Embarassing Word Slips

While working in the sheet metal factor one summer during college, I developed a circle of friends who were also going to college or trying to amass money to pay for it.

We would ride to work together if possible, and then eat lunch together. We sat at a lunch table during break and chatted. The other  regular  union members and women sat at other tables, and we didn't mix much, but that was OK. We were young and not "lifers" yet, as far as we knew.

One day the conversation went around to motorcycles, and I admitted that at the time, I just didn't understand their appeal. I could not understand for the life of me why someone would put themselves at risk. Every news story that I read or heard about had someone hurt or maimed while riding a cycle.

I commented on this firmly to the young lady sitting to my left. She was a classmate from high school who was interested in me, but had not made a move and was waiting for me to do something. She had a bit of a wait coming, as she still lived at home. (It was nice to be desired. Someday I'd take her up on it. But not now.)

I was quite vocal in my criticism of a cycle. "Don't you ever think you'll ride one," she asked?

"Oh Elmer, the plant manager, owns one..a big one...and he's given me a ride just a mile or two out into the country, to impress me, like most of the neighborhood kids." (Elmer was the man who had hired any neighborhood kid willing  to work summers in his factory to make money for college.) "But it's not for me."

"I'll never wrap my legs around a large vibrating machine," I said boldly.

There was a shocked silence from the lunchroom, broken as the young lady said, "Well, I certainly would hope not!"

I was puzzled by her comment, not understanding. Then I rethought what I had said, and  turned beat red. Our  lunch table erupted into laughter. I and tried to ignore the comment. I hadn't meant itl, but it sure sounded like I had.  I changed the subject quickly and the break bell summoned us back to the factory  floor.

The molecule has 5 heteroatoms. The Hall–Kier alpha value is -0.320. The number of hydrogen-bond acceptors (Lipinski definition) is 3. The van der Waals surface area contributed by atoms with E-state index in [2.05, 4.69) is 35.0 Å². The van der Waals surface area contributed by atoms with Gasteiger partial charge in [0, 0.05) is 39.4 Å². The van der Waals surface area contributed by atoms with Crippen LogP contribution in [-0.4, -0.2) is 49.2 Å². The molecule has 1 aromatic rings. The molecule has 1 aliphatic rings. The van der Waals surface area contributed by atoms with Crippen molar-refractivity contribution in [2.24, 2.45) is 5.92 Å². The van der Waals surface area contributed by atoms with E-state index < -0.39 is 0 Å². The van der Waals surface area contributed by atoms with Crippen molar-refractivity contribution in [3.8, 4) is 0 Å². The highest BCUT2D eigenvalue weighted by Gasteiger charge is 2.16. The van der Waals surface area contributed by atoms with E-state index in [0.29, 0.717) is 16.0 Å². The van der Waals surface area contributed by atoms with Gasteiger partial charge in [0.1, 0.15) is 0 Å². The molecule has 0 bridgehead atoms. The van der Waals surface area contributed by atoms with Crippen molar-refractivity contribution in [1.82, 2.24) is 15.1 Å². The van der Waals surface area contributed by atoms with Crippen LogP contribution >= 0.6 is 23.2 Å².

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About a month later, we were walking out of the plant when she looked up at the cooling units hanging from the ceiling. Stenciled in red block letters was something about the brand name and to keep clear.

"Oh, so that's what it says" she remarked. "I've been trying to read that across the factory floor all month."

I looked up and remarked, "Yeah, it says it on everyone one of them, even the ones closer to you!" I chuckled that she had not been observant enough to see there were others if she had turned to look.

As we walked past her supervisor on the way out, I said, "Boy, you must be really bored with your job!" And we fell silent as we walked past the dour man with his arms folded. I nodded and said "Goodnight" to acknowledge him.

The next week she was fired by her supervisor. The reason given, she refused an order. She was insistent that she had not.
All I could think of was that comment I had made within earshot of him. It was a slip of the tongue.
studfinder studfinder
56-60, M
May 20, 2012